Advertisement
Share

From the Archives: Evicted families live in car

After World War II, Los Angeles experienced an acute housing shortage. Evictions grew.

This photo accompanied an article in the Aug. 6, 1946, Los Angeles Times that reported:

“If you are tired enough you can sleep anywhere.”

The is the only reason Floyd Heagle, 33, a painting contractor, and seven relatives, including five children from 10 to 1½ years of age, have been able to live in an automobile near one of the city’s parks.

They have been living, or rather existing, in the car for three weeks. And to add to their woes, Heagle’s wife Ruth, 28, was taken to General Hospital Sunday with an undiagnosed illness. For several nights they slept in the park but they were evicted from that, too, when a nearby resident complained to police.

Advertisement

Heagle, his wife, their three children, Geraldine, 10; Floyd Jr., 7½; Adrian, 1½; and his cousin, Mrs. Dorothy Johnson, 28, and her two children, Priscilla, 9, and Jimmy, 2, were evicted from their home in Highland Park district three weeks ago. They had lived there three and a half years. Mrs. Johnson’s husband was reported missing in action during the war.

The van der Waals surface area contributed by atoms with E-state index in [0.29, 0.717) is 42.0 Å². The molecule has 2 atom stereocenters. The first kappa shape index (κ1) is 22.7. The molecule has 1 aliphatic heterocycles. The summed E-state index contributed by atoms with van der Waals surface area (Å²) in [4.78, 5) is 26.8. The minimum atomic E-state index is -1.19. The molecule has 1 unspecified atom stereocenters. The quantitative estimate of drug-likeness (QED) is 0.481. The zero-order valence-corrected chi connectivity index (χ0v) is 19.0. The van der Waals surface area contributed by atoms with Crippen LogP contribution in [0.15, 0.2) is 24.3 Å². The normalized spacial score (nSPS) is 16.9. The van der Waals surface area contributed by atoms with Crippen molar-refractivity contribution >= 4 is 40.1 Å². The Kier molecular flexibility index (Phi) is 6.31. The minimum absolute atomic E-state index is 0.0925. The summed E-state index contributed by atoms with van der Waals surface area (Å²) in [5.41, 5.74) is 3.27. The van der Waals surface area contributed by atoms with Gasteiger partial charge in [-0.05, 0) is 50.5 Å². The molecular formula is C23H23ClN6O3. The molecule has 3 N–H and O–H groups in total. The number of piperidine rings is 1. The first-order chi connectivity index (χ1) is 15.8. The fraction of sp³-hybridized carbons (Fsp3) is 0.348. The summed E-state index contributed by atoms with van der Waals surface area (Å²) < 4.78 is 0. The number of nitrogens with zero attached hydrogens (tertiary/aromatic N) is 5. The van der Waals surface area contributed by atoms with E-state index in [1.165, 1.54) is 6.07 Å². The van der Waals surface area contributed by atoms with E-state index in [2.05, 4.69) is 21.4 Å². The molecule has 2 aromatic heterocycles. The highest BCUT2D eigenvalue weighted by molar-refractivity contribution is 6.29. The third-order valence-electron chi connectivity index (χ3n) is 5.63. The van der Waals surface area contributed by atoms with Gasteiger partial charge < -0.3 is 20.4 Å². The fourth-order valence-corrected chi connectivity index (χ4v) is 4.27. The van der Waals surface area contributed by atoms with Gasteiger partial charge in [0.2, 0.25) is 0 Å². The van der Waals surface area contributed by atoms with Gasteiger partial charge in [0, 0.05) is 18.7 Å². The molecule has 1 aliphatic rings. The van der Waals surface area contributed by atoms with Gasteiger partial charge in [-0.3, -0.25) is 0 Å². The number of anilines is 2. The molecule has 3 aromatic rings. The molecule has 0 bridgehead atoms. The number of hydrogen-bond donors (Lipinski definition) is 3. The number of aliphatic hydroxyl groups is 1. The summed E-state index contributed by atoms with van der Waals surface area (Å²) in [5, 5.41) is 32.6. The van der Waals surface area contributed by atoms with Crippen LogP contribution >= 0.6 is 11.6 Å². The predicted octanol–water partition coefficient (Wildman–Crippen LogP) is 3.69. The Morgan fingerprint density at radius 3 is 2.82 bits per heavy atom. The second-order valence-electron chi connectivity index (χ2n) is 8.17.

“I’ve traced down every lead I could for a house,” Heagle said, “but when I get there it’s always gone. It’s incredible but there isn’t a house for us anywhere.”

The two families are staying near Echo Park Lake, where cooking and sanitation facilities are available. The children now can play in the park. But Heagle fears to look ahead to the winter months.

There is no further mention of these families in the Los Angeles Times.

Another photo of the Heagle family is online: Evictees camping out. This photo is in the Los Angeles Herald-Examiner collection at the Los Angeles Public Library. The Herald-Examiner caption reported:

“Mr. and Mrs. Floyd Heagle, children Geraldine and Floyd Jr., camping out in Echo Park on July 24, 1946. They join Los Angeles’ ever-growing legion of those evicted from their homes.

This post was originally published on Oct. 13, 2015.

See more from the Los Angeles Times archives here


Advertisement